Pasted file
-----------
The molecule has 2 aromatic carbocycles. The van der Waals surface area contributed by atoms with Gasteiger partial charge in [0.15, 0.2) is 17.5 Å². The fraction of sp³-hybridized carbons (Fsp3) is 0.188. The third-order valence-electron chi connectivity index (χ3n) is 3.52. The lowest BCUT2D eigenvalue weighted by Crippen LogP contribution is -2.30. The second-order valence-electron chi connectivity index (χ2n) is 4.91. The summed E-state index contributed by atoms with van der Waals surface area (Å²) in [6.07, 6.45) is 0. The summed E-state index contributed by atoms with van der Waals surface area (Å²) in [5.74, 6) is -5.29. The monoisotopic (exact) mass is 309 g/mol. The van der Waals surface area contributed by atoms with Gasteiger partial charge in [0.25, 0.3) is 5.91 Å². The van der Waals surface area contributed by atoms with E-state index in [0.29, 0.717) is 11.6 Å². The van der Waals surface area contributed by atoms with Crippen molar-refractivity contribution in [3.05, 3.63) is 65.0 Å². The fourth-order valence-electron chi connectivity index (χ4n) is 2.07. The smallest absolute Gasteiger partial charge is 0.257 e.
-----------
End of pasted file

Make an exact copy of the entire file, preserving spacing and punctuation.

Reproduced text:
The molecule has 2 aromatic carbocycles. The van der Waals surface area contributed by atoms with Gasteiger partial charge in [0.15, 0.2) is 17.5 Å². The fraction of sp³-hybridized carbons (Fsp3) is 0.188. The third-order valence-electron chi connectivity index (χ3n) is 3.52. The lowest BCUT2D eigenvalue weighted by Crippen LogP contribution is -2.30. The second-order valence-electron chi connectivity index (χ2n) is 4.91. The summed E-state index contributed by atoms with van der Waals surface area (Å²) in [6.07, 6.45) is 0. The summed E-state index contributed by atoms with van der Waals surface area (Å²) in [5.74, 6) is -5.29. The monoisotopic (exact) mass is 309 g/mol. The van der Waals surface area contributed by atoms with Gasteiger partial charge in [0.25, 0.3) is 5.91 Å². The van der Waals surface area contributed by atoms with E-state index in [0.29, 0.717) is 11.6 Å². The van der Waals surface area contributed by atoms with Crippen molar-refractivity contribution in [3.05, 3.63) is 65.0 Å². The fourth-order valence-electron chi connectivity index (χ4n) is 2.07. The smallest absolute Gasteiger partial charge is 0.257 e.